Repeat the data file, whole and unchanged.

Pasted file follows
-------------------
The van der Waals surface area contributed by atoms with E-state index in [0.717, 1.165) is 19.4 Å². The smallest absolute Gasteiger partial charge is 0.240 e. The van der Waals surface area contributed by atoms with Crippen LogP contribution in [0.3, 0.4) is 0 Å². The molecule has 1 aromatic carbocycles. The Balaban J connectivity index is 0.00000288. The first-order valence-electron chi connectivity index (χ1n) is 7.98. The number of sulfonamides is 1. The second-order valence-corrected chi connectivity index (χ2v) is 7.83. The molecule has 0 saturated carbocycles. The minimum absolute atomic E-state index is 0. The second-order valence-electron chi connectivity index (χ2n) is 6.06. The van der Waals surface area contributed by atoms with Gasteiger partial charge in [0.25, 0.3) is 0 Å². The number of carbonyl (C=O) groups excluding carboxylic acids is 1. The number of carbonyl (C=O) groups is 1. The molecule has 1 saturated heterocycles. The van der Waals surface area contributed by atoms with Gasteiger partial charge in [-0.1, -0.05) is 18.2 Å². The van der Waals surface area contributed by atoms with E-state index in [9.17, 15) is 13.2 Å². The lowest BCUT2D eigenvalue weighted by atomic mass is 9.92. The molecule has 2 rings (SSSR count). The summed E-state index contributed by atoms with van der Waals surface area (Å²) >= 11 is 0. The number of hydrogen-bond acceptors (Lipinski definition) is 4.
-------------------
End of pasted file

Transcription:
The van der Waals surface area contributed by atoms with E-state index in [0.717, 1.165) is 19.4 Å². The smallest absolute Gasteiger partial charge is 0.240 e. The van der Waals surface area contributed by atoms with Crippen LogP contribution in [0.3, 0.4) is 0 Å². The molecule has 1 aromatic carbocycles. The Balaban J connectivity index is 0.00000288. The first-order valence-electron chi connectivity index (χ1n) is 7.98. The number of sulfonamides is 1. The second-order valence-corrected chi connectivity index (χ2v) is 7.83. The molecule has 0 saturated carbocycles. The minimum absolute atomic E-state index is 0. The second-order valence-electron chi connectivity index (χ2n) is 6.06. The van der Waals surface area contributed by atoms with Gasteiger partial charge in [0.25, 0.3) is 0 Å². The number of carbonyl (C=O) groups excluding carboxylic acids is 1. The number of carbonyl (C=O) groups is 1. The molecule has 1 saturated heterocycles. The van der Waals surface area contributed by atoms with Gasteiger partial charge in [-0.1, -0.05) is 18.2 Å². The van der Waals surface area contributed by atoms with E-state index in [9.17, 15) is 13.2 Å². The lowest BCUT2D eigenvalue weighted by atomic mass is 9.92. The molecule has 2 rings (SSSR count). The summed E-state index contributed by atoms with van der Waals surface area (Å²) >= 11 is 0. The number of hydrogen-bond acceptors (Lipinski definition) is 4.